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From UNL to the Pentagon

Jacqueline Henningsen started her professional career as a high school math teacher. She quickly found that girls in schools across the country were dropping math as soon as they had met minimum requirements. To encourage girls to stay in math, she developed a federally funded program using the theme of a popular commercial, “You’ve come a long way baby!” She asked rhetorically, “but is it really true?” Without a math foundation, she concluded, the answer was a resounding “no.”

She knew that women who kept their options open with math and science programs, enabling them to pursue non-traditional careers, would be rewarded financially and have career satisfaction. Accepting a personal challenge to succeed in a non-traditional career field, Henningsen began taking engineering electives at the University of Nebraska at Omaha.

That was more than 20 years ago. Henningsen, a 2002 Master’s Week honoree, is now a Flag Officer civilian-equivalent and Director of the Air Force Studies and Analysis agency. From high school math teacher to the Pentagon, her path led to what would have been considered a woman’s non-traditional career only a few years ago.

A graduate of Omaha North High School, she attended Northwest Missouri State, majoring in math education. “I wanted to be a research chemist,” she says, “but in those days women weren’t allowed in the ‘back room’ (of the lab). So I completed my degree in math education instead.”

She taught math and psychology in Rockport, Mo. before securing a National Science Foundation fellowship in 1970 for a graduate program in mathematics education at UNL.

Although she continued teaching, she wanted a personal challenge. “I knew Larry Ehlers, who was teaching at UNL at the time, and talked to him about taking some electives. Larry suggested I sign up for his statics class. I found out I could do it with the math I’d had,” Henningsen said.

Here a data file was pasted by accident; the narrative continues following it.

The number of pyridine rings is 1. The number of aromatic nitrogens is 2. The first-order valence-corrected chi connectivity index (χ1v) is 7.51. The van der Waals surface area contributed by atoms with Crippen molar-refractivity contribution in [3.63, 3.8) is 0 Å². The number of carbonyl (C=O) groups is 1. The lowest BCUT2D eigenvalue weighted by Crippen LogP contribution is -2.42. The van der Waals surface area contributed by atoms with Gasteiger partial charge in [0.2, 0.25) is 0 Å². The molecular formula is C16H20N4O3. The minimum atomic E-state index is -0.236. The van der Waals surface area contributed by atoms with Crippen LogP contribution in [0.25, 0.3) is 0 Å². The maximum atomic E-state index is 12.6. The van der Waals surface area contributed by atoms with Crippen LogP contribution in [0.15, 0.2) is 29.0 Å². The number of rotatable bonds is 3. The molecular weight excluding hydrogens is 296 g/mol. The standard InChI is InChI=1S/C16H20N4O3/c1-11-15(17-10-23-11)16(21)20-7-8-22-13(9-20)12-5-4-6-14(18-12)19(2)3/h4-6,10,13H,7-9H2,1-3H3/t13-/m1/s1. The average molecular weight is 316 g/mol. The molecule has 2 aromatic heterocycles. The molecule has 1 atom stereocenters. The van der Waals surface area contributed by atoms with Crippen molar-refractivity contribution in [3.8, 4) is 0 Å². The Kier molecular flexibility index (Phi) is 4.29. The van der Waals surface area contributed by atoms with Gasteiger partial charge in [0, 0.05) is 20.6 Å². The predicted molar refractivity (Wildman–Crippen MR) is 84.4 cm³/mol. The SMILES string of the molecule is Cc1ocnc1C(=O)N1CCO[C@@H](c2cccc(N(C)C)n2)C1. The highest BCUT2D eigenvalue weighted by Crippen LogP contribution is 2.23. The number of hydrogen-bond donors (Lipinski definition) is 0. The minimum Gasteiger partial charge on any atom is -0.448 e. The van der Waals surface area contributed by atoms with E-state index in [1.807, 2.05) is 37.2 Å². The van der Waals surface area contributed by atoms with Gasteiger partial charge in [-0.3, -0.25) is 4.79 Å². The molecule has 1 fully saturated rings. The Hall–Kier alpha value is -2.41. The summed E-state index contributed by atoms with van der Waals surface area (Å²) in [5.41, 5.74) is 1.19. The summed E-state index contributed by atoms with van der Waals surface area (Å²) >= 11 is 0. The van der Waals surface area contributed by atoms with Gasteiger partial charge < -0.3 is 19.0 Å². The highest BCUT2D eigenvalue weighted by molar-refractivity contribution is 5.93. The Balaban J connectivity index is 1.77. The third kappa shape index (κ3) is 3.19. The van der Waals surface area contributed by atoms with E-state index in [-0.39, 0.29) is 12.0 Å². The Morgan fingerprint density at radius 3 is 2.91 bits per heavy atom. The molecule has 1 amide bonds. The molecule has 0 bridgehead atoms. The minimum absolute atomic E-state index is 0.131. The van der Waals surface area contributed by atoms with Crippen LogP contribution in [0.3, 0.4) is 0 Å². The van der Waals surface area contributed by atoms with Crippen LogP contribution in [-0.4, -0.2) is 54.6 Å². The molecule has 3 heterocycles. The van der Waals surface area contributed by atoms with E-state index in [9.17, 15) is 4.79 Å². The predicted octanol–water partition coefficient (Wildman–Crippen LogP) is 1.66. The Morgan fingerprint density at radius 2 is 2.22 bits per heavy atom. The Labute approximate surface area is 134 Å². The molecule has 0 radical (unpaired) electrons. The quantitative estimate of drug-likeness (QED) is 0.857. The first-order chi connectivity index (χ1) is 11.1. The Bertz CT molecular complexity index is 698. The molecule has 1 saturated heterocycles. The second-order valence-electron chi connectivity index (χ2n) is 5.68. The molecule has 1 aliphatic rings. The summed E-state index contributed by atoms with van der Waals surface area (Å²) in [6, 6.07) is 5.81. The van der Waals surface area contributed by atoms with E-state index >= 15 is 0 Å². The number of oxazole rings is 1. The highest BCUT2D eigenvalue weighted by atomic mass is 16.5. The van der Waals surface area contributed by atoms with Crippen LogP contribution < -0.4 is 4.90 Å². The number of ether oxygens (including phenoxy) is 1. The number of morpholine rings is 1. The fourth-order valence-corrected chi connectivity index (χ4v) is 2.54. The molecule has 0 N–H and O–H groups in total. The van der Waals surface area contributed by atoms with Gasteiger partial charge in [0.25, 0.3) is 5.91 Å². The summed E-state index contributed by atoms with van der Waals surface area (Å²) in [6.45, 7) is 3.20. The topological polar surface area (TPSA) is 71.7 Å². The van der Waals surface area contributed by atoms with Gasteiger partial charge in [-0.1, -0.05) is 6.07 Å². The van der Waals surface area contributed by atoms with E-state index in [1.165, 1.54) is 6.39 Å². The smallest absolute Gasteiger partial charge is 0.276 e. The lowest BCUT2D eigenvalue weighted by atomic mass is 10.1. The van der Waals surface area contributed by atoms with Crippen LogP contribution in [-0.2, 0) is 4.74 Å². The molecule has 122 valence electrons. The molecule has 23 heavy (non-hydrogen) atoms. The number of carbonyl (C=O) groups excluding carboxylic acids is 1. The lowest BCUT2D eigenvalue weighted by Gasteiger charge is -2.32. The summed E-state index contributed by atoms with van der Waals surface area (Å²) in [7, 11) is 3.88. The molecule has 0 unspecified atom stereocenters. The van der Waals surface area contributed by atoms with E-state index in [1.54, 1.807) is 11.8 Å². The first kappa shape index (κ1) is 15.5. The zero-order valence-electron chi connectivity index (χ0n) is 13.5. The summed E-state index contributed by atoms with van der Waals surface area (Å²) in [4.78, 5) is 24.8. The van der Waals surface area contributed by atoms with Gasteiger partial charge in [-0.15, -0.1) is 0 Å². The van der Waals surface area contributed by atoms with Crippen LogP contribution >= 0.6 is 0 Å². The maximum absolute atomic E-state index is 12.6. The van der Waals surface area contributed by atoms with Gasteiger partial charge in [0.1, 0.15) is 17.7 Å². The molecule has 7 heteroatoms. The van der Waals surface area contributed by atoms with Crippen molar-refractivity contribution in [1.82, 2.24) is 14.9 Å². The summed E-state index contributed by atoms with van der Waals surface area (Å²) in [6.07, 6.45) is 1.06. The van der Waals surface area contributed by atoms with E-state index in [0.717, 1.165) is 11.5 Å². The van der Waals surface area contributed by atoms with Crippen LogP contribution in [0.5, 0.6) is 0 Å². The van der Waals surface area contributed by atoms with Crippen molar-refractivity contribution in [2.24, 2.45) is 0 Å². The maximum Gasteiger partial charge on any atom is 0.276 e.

In 1979, Morris Schneider asked if she was interested in being an instructor in industrial and management systems engineering and working on an advanced degree. She joined the department faculty in 1980 as an instructor, completing an M.S. and a Ph.D. in industrial and management systems engineering in 1987.

“I commuted every day for five years,” she said. “We had a great car pool—in the early years it included Linda Pratt, John Ballard, Larry Ehlers and Grant Myers. I can remember being on campus and thinking, ‘They’re paying me to be here—to work with students and to study as well. I can walk into the library in the middle of the day.’ It was wonderful.”

In 1985, she accepted a civilian position as an operations research analyst with the Strategic Air Command at Offutt Air Force Base. “The job was a great match,” she said. “With my background, I was able to fill a gap, working on projects the military experts didn’t have time for or weren’t on their radar scopes.”

While at SAC, Henningsen worked on a wide variety of projects. She was chief of the Combat Analysis Group and served as a Battlestaff adviser during Operation Desert Storm, she also worked in the Cost Analysis Improvement Group in the Office of the Secretary of Defense at the Pentagon with responsibilities for space launch and strategic systems; Program Analysis & Evaluation, Regional Assessments, working with Partnership for Peace; and for the Senior Executive Service. She assumed her current position in 2001.

Among her many accomplishments, Henningsen has received the Air Force Award for Meritorious Civilian Service and the Department of Defense’s Distinguished Civilian Award.

“In today’s workplace it’s all about lifelong education. You have to be willing to continually refresh and renew yourself. A good math and engineering foundation opens a lot of doors. But then you have to find your passion and incorporate it into your daily life,” Henningsen said.